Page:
Keywords: Reintegration, Employment barriers, ‘Politically motivated’ former prisoners, Northern Ireland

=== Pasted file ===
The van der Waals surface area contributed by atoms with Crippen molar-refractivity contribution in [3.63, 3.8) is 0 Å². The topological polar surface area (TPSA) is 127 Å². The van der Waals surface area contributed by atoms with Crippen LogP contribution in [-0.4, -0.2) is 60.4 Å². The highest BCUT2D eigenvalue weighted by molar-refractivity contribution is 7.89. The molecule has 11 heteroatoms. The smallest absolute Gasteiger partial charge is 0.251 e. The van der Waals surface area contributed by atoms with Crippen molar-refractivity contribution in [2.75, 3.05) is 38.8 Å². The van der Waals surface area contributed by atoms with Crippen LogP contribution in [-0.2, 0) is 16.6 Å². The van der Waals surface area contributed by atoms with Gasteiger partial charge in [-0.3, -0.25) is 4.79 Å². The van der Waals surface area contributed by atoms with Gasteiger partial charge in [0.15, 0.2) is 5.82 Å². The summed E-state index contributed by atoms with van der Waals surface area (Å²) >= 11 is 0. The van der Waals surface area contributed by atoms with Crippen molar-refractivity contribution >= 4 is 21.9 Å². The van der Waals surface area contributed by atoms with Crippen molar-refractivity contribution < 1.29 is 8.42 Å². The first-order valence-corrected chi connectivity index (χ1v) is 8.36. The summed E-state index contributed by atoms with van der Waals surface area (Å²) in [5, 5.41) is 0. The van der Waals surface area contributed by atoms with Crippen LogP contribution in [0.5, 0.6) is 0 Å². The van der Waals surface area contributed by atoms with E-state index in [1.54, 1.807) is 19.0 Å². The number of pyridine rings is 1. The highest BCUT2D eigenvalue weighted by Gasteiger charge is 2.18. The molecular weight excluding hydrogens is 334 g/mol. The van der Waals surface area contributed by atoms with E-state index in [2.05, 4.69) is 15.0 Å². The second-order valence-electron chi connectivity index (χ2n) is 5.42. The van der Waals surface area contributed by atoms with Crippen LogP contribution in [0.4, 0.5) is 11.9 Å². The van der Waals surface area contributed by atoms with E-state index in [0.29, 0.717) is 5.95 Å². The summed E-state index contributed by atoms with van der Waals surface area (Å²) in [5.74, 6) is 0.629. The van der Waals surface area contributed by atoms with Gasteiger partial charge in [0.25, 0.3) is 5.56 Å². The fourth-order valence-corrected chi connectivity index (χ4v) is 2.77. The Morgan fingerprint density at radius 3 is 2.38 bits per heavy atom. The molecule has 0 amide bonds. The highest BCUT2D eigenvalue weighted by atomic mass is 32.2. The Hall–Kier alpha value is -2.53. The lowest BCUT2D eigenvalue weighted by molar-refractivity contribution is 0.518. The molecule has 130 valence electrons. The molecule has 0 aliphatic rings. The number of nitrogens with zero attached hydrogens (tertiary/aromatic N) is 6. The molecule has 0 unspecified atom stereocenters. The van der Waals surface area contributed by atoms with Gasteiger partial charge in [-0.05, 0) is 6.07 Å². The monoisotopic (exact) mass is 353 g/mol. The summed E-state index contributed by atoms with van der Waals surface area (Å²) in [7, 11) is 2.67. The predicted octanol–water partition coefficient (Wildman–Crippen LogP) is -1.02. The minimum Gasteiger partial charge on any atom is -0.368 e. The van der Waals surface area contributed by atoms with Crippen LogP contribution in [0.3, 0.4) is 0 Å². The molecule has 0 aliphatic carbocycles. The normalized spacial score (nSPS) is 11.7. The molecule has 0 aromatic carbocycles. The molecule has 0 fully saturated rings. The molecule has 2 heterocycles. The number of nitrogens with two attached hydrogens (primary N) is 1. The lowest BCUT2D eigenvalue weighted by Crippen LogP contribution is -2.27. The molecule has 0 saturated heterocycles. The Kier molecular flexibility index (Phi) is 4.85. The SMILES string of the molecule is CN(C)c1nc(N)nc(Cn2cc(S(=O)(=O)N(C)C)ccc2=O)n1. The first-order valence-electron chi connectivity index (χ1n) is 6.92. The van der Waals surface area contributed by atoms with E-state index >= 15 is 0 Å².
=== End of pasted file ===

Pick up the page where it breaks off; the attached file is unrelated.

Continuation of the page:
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The prisoner provisions under the Northern Ireland Peace Agreement emphasised the importance of the reintegration and civic inclusion of ‘politically motivated’ former prisoners; however, numerous barriers to full reintegration remain. Notwithstanding the fact that these prisoners were released as part of a peace process, based on principles of conflict transformation and reconciliation, there were still numerous conditions placed upon them as part of their release process and they continued to hold a ‘criminal’ record upon release. As with ‘ordinary’ ex-prisoners, these ‘politically motivated’ former prisoners have subsequently faced numerous obstacles in their attempts to reintegrate back into society, particularly in the area of employment. Recognising that they needed to deal with the consequences of imprisonment, ‘politically motivated’ former prisoners formed numerous self-help organisations to assist in the reintegration process and have mobilised to lobby for protection against the discrimination and unequal treatment experienced by ex-prisoners seeking employment. This article explores the remaining barriers to employment for ‘politically motivated’ former prisoners and the consequences of these barriers. The article moves to assess how prisoner groups have subsequently used a ‘rights based’ discourse to engage local government in their struggle to overcome existing obstacles before finally concluding that any piecemeal attempt to remove barriers to full reintegration will only impede the longer term conflict transformation process in Northern Ireland.